For those of us who are providing training in trauma, we recognize that many of our social ills can be attributed to a trauma history of some kind. This is particularly the case when we understand the cause of most addictions. It is rare to deal with anyone who is addicted without discovering some kind of traumatic event in their past. In fact one of my major concerns with addictions counseling is that it often does not focus on the root cause of the specific addiction that someone may be experiencing.
Jason N. Linder PsyD. wrote an article on this relationship between trauma and addiction in a recent article in Psychology Today. It is entitled “What Most People Don’t Know About Trauma and Addition. Here is some of the content of this article.
If you are like most people, you may think addiction is a rampant problem in our society. And you’re partially right. It is. But that misses the forest for the trees. It’s not the root problem itself. It’s actually a failed solution to the underlying problem: the pandemic of unhealed, psychological trauma. It’s essential to realize that addiction is often the symptom of the problem in reality. It’s no coincidence that about 28 percent of those with diagnosable PTSD have an addiction issue and another 35 percent have a full-blown, serious, physiologically-dependent addiction. The good news is it’s very treatable, but it takes effort. So, a more relevant question when thinking of addiction, is not why the addiction, but first, what’s the pain and past traumatic event(s) driving it?….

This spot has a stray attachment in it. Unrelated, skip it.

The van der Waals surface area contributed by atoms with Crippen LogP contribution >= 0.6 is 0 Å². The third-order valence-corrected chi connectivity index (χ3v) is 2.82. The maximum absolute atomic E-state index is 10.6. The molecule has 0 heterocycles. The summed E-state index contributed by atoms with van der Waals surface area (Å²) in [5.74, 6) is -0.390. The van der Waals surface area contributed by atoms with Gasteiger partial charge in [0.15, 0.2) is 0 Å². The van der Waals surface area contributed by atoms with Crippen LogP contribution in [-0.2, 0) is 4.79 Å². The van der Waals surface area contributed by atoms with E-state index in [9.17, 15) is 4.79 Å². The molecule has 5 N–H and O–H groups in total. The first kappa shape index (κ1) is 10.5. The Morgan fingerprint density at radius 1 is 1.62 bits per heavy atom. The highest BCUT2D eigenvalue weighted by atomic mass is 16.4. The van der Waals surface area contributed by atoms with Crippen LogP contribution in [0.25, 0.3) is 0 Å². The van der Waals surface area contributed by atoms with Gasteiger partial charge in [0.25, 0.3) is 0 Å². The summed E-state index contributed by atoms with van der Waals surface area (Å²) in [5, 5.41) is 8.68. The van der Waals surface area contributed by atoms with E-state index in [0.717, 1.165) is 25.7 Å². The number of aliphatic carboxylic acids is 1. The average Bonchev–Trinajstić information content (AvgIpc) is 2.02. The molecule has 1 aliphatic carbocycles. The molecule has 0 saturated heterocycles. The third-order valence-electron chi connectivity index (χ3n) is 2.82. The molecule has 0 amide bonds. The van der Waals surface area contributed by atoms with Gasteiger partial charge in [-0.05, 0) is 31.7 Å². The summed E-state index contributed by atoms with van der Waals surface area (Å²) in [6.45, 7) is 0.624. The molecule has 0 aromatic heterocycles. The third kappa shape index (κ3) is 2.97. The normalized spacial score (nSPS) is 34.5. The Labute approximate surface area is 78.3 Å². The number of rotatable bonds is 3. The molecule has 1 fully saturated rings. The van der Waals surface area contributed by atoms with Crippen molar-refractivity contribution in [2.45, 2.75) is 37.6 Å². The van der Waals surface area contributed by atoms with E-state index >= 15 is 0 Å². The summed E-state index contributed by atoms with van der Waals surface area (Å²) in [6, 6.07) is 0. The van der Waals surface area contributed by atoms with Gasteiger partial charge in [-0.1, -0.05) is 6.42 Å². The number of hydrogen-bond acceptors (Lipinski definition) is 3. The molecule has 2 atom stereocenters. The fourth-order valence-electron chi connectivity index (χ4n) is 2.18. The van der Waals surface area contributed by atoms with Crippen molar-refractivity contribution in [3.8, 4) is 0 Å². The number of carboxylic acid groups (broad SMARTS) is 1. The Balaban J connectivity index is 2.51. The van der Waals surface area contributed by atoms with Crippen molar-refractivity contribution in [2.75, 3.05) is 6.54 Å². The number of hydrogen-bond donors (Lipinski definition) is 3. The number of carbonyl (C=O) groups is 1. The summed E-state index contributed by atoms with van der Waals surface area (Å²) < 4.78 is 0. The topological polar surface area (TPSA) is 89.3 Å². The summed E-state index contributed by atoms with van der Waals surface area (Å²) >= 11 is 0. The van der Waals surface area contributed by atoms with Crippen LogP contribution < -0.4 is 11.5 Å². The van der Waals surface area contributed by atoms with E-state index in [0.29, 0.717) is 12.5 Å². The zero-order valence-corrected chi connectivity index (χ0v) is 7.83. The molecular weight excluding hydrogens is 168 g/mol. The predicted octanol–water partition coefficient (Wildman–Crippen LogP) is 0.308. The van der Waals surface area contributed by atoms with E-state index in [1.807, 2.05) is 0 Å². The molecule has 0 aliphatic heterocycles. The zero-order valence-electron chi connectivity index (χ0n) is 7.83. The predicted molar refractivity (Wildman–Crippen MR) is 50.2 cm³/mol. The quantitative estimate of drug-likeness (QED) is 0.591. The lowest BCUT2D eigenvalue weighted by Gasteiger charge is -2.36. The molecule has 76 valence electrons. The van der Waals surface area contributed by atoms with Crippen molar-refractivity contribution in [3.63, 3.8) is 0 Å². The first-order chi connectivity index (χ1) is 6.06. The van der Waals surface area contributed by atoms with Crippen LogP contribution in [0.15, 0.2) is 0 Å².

Addiction is the failed attempt to heal and treat the underlying pain residing from untreated emotional wounds. Actually, the opposite of addiction is more trauma relief and healing, and human connection. So, they must be healed concurrently, as Jaime Marich beautifully explains. People and health professionals often assume that all is needed is to treat only trauma or only addiction instead of carefully heeding both.
Dr. Linder makes some valid and significant points. We cannot treat addiction as if it is the only issue that someone is facing who is addicted. In medical terms it is very similar to treating the symptoms and ignoring the major cause of the disorder. It is why a 12-step program is only a part of an effective treatment intervention. Most individuals are regulating their limbic brain states for a reason that is far beyond a drug that may bring some sense of stability. It is so important that they come to a realization that something has happened to them that needs a deeper level of therapy and help from a trauma-informed and competent therapist. The two together can lead to clarity and strategies that truly can resolve these issues and create a whole and healthy person.